What is particularly encouraging is the lowering of hostile rhetoric thus paving the way for a conducive environment in which rational discussions on critical issues affecting the two countries can be held. There is, indeed, strong reason for optimism but it would require a greater effort by both sides to remove the major sources of tension, not an easy task given the huge baggage of mutual distrust and certain adverse internal and external factors.
The recent meeting in Kabul took the discussions forward with more concrete suggestions for evolving a common strategy to deal with cross-border sanctuaries that have been the biggest cause of tension between the two countries. The most important outcome of the meeting was the assurances given by Afghan leaders that the Afghan forces backed by additional US troops are now in a better position to tackle the Pakistani Taliban and other militant sanctuaries in their territory.
Indeed, it is going to be a big test for the Afghan forces. Both the US and Afghanistan insist that sanctuaries on Pakistani soil have enabled the Afghan Taliban to sustain and expand insurgent operations in Afghanistan over the past 16 years.
It will also be a much bigger challenge for Pakistan’s new leadership to eliminate the alleged Afghan Taliban safe havens inside Pakistan and take action against the Haqqani network, as the Pakistani establishment continues to deny their presence there.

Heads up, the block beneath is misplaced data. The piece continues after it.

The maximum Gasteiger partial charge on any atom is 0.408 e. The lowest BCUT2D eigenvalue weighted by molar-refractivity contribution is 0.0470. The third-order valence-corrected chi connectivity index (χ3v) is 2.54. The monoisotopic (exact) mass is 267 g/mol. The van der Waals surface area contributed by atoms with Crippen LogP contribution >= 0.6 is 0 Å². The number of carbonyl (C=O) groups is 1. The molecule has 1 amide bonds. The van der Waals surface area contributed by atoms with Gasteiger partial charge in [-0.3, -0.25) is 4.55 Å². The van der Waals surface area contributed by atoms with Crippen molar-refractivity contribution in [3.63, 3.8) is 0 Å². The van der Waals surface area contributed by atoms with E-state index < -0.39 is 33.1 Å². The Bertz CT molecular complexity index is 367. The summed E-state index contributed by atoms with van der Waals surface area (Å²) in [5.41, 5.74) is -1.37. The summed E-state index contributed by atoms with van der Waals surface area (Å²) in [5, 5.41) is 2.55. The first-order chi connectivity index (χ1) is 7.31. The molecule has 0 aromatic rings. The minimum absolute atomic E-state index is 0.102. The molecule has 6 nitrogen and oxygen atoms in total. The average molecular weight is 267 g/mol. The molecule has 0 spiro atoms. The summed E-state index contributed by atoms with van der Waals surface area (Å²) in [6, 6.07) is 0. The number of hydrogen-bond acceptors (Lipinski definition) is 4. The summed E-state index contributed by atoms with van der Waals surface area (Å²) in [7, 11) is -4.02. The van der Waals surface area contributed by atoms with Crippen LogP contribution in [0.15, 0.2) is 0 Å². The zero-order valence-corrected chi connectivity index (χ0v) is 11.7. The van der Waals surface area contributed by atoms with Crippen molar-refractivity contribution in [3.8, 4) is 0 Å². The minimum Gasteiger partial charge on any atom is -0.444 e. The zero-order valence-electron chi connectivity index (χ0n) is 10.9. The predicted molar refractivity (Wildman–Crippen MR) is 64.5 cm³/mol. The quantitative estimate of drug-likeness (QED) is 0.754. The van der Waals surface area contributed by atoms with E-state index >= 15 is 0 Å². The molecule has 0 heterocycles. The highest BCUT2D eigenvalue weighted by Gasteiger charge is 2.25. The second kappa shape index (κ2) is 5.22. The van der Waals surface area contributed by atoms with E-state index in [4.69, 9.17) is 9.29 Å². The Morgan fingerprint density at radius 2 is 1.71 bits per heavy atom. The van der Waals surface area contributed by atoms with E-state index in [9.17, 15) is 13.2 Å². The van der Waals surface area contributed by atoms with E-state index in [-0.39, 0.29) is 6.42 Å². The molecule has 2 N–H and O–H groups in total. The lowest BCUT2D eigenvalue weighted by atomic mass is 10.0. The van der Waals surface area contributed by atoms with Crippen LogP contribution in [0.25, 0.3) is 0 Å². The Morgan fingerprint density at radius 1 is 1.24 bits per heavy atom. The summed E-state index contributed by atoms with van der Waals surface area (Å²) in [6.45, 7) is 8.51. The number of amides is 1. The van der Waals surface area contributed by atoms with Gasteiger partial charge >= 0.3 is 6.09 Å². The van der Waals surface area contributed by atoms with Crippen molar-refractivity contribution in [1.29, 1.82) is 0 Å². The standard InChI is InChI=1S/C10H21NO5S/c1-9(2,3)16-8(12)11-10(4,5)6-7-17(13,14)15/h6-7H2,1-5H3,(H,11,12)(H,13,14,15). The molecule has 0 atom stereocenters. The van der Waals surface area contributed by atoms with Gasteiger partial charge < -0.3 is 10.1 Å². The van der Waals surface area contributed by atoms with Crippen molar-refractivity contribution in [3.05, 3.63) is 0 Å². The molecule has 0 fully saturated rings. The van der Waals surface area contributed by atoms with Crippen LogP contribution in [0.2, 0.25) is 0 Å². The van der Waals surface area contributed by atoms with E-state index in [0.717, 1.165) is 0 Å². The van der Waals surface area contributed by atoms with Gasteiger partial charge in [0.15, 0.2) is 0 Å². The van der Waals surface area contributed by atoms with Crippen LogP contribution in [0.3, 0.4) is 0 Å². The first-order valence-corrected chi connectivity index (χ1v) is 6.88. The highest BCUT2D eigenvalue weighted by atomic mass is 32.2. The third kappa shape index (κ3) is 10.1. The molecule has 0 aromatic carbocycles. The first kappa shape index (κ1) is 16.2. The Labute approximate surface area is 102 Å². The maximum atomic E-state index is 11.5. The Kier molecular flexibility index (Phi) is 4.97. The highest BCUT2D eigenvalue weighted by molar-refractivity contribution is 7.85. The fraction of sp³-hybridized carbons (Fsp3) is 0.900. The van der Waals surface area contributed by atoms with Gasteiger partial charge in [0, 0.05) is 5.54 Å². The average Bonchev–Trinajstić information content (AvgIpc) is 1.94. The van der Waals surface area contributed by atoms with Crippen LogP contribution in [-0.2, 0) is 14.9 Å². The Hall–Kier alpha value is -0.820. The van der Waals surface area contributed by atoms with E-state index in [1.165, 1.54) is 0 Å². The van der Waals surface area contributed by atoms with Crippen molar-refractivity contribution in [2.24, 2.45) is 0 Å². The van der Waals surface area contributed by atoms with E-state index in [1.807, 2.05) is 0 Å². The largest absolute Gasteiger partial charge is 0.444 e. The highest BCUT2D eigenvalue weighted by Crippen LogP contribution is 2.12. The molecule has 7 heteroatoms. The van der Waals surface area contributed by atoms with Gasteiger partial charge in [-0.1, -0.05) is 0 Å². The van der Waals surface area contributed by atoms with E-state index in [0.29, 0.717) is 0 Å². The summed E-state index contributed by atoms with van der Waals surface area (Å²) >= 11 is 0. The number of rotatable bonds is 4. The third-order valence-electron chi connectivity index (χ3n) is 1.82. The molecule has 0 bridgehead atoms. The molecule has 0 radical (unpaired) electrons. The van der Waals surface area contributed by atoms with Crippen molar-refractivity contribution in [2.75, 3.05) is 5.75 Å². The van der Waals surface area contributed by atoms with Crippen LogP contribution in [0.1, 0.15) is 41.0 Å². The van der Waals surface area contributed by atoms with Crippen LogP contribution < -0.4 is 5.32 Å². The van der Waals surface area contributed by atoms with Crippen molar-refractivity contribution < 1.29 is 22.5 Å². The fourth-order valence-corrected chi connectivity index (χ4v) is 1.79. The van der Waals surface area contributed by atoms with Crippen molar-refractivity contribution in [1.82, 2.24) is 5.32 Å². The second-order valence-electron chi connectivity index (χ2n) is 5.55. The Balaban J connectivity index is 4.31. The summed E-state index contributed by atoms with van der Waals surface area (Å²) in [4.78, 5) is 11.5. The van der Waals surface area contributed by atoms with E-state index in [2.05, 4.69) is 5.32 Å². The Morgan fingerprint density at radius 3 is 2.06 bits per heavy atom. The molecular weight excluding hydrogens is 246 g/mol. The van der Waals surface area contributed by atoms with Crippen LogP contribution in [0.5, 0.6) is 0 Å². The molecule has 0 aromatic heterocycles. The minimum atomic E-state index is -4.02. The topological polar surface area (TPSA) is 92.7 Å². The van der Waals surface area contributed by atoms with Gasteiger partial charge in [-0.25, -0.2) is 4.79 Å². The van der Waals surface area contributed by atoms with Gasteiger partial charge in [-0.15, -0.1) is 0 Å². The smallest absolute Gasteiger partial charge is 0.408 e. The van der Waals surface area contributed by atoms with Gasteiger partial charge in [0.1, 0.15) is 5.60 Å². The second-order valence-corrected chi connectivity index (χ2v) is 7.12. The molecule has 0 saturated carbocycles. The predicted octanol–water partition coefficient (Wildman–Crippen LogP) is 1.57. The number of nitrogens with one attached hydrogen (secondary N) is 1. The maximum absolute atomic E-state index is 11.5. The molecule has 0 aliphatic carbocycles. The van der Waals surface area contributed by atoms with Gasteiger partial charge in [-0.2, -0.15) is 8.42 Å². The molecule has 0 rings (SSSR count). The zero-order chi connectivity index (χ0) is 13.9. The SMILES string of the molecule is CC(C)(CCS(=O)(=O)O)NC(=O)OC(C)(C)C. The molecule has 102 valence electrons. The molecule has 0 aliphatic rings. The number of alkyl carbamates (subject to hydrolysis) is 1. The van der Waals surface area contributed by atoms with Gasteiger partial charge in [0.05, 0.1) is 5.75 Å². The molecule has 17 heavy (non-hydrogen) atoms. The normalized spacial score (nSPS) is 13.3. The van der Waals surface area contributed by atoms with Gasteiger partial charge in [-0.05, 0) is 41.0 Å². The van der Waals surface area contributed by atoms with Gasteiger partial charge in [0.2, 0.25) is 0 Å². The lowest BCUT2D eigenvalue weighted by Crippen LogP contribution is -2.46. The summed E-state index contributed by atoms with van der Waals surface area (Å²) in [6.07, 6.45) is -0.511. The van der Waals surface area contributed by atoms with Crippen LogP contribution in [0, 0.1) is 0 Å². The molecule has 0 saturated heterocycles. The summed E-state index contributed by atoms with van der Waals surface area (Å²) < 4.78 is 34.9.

The growing intensity of insurgent attacks in Afghanistan and reluctance of the Taliban to enter into peace negotiation remain a major point of conflict between Kabul and Islamabad.
It is apparent that the Taliban leadership may have demonstrated some flexibility in agreeing to a short ceasefire during this year’s Eid al-Fitr perhaps on the persuasion of Pakistan and China, but there is no indication yet of the militia accepting Afghan President Ashraf Ghani’s offer for peace talks.
However, the dynamics generated by the Eid ceasefire may have opened a window of opportunity. Pakistan has offered to facilitate peace negotiations, while it is not clear whether it has any influence with the Taliban leadership. The best thing for Pakistan is to encourage the Afghan Taliban to directly negotiate with Kabul without Islamabad taking any responsibility.
Undoubtedly, improvement in bilateral relations between Kabul and Islamabad is a very encouraging development. But, given the existing wall of mutual distrust, there is still a long way to go for the relationship to become more meaningful.
Pakistan’s Afghan policy would basically remain under the domain of the security establishment and the elected civilian government is likely to follow the line. However, post-election political stability in the country would be key to making positive progress on relations with Kabul.